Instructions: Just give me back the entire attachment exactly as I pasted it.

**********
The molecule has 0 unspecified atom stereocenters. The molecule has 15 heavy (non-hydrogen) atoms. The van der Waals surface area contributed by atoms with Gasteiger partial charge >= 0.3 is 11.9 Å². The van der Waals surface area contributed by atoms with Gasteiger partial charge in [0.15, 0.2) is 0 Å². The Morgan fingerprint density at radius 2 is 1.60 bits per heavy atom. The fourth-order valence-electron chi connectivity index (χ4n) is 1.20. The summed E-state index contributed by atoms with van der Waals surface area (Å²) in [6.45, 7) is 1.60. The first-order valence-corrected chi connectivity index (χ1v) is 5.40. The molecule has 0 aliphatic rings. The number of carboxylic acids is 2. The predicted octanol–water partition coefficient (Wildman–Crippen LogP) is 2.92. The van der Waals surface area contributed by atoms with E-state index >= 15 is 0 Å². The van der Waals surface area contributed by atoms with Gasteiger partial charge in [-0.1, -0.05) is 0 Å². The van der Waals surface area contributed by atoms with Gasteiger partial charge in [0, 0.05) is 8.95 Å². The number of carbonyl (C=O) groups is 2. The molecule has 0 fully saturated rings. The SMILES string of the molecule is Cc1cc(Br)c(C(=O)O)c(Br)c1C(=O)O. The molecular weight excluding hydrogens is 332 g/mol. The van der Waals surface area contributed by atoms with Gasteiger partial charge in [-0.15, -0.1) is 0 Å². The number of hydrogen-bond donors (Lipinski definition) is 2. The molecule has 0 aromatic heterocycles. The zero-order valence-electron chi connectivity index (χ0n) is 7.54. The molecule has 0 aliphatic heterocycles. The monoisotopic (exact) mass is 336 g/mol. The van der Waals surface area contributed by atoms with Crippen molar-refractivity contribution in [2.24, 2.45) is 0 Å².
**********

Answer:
The molecule has 0 unspecified atom stereocenters. The molecule has 15 heavy (non-hydrogen) atoms. The van der Waals surface area contributed by atoms with Gasteiger partial charge >= 0.3 is 11.9 Å². The van der Waals surface area contributed by atoms with Gasteiger partial charge in [0.15, 0.2) is 0 Å². The Morgan fingerprint density at radius 2 is 1.60 bits per heavy atom. The fourth-order valence-electron chi connectivity index (χ4n) is 1.20. The summed E-state index contributed by atoms with van der Waals surface area (Å²) in [6.45, 7) is 1.60. The first-order valence-corrected chi connectivity index (χ1v) is 5.40. The molecule has 0 aliphatic rings. The number of carboxylic acids is 2. The predicted octanol–water partition coefficient (Wildman–Crippen LogP) is 2.92. The van der Waals surface area contributed by atoms with E-state index >= 15 is 0 Å². The van der Waals surface area contributed by atoms with Gasteiger partial charge in [-0.1, -0.05) is 0 Å². The van der Waals surface area contributed by atoms with Gasteiger partial charge in [0, 0.05) is 8.95 Å². The number of carbonyl (C=O) groups is 2. The molecule has 0 fully saturated rings. The SMILES string of the molecule is Cc1cc(Br)c(C(=O)O)c(Br)c1C(=O)O. The molecular weight excluding hydrogens is 332 g/mol. The van der Waals surface area contributed by atoms with Gasteiger partial charge in [-0.15, -0.1) is 0 Å². The number of hydrogen-bond donors (Lipinski definition) is 2. The molecule has 0 aromatic heterocycles. The zero-order valence-electron chi connectivity index (χ0n) is 7.54. The molecule has 0 aliphatic heterocycles. The monoisotopic (exact) mass is 336 g/mol. The van der Waals surface area contributed by atoms with Crippen molar-refractivity contribution in [2.24, 2.45) is 0 Å².